This concept had the main title and author in a traditional position at the top of the frame and below it the main image literally interprets of the ...Around the World part of the title by having the animals orbit the planet earth in a ring. I liked this as something unusual compared with the typical types of covers for these kinds of books and considered that the surreal scene could make it stand out on a bookshelf.


Option 4 - Miniature Animals

This design plays around with scale as the animals are shown in miniature on a classroom desk. The main feature is a central globe that the animals interact with and also divides the image into three sections that I could roughly divide up into the three general environments for land, sea and air based creatures. Once again the text would be placed at the top of the frame, but I was still experimenting with ways that I could manipulate it by including the connectives in between the main Animal and World letters.


Option 6 - Text Focussed

For this design, I took inspiration from some of the other books that had placed the text as the central focal point but with smaller illustrations of the animals floating around the edges. In my version, I could fit them into rows that alternated the direction of travel as the animals parade left and right on their respective planes, with the priority for more vertical shapes such as the giraffe to squeeze in next the the letters near the sides where there was limited space. To use up the space at the top of the frame, I had room to show the earth peeking in from above.

I moved on to adapting these designs into full colour visuals on 8x10" paper using mainly traditional media. I used a 0.5 black ink pen in line work, and gouache paint to quickly apply and blend colours while leaving space for the text that I later added in photoshop after scanning. Up until this point I hadn't planned out any specific colour palettes as I intended to draw and colour the animals objectively. This didn't matter much for designs 3 and 6 with their plain black or white backdrops, but design 4 needed a background for the classroom. I chose a mid yellow for the wall and a dark blue for the table.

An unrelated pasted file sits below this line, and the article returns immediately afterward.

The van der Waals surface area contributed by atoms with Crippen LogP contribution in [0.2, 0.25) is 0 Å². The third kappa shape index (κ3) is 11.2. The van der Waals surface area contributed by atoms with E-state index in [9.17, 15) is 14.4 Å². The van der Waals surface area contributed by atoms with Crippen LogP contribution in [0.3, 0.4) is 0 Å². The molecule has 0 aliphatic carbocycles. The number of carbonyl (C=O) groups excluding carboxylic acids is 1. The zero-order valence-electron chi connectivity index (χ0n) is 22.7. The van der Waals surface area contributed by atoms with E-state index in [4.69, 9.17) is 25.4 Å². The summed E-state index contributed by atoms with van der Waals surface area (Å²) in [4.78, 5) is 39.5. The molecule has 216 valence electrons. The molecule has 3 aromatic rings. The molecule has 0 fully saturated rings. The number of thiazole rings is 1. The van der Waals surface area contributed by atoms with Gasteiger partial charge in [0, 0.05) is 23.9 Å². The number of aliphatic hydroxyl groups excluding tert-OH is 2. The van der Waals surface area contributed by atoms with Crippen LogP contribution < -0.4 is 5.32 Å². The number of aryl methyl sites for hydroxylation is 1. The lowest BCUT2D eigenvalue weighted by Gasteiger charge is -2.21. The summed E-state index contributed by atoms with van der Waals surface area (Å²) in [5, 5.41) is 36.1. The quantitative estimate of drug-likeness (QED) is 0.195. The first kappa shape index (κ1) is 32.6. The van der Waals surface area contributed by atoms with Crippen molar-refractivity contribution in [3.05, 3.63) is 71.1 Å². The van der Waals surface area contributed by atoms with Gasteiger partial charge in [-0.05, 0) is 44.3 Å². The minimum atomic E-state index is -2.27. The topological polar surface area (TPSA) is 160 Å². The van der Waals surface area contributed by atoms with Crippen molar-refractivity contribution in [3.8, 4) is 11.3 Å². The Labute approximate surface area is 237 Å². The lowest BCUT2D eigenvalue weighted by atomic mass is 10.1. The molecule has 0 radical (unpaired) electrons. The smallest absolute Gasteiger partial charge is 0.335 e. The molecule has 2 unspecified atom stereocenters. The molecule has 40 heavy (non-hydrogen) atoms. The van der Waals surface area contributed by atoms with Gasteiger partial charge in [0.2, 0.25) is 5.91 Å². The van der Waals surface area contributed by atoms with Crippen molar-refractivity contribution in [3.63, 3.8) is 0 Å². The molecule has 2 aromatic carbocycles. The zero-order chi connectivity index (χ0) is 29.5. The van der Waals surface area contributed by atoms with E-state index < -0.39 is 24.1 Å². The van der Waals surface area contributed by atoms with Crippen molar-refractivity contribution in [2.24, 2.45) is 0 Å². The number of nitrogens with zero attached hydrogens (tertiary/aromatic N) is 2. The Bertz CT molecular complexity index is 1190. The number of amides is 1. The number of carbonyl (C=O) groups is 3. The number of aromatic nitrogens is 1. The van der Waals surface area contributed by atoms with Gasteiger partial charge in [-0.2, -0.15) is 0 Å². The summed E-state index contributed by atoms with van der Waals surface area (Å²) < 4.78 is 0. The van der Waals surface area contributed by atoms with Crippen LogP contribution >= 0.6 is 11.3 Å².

I'm still having some issues with my scanner software picking up painted works, so these images are unfortunately not wholly representative of how I intended them to be, but not in a way that detracts from them being informative as concept visuals, so I didn't worry about correcting them too much as I would have done with a final piece of work.

Colour visuals 3 | 4 | 6

I also varied my font choices to fit each composition differently. In design 3. I used Tempus Sans ITC in green to draw attention to the earth and the shape of the letters is clear but also slightly irregular that adds a slightly more natural to me as it uses less rigid lettering. Similarly, the white text for design 4 in Berlin Sans FB Demi sets it apart from the background. Design 6 instead uses Book Antiqua, a more elegant font that focuses on suggesting scientific value to the title.

Overall I think each cover looks effective as concepts for a children's book, although I wish that I had managed to put in more objective detail into the animals. I still like the layouts that I have come up with, but the animals as they are seen here stayed in the rough phase as subjective placeholders rather than approaching the final art style that I was aiming for.


To end on a positive note though, I do think that my roughs before the colour visuals are some of the better ones that I have done so far as I steadily move away from the chaotic style I used to have and towards more carefully considered lines to express my ideas.

Bibliography


Anthony, M. Everything You Need to Know About Language and Literacy in 8- to 10-Year-Olds At: https://www.scholastic.com/parents/family-life/social-emotional-learning/development-milestones/language-literacy-among-8-10-year-olds.html (Accessed 3/4/2020)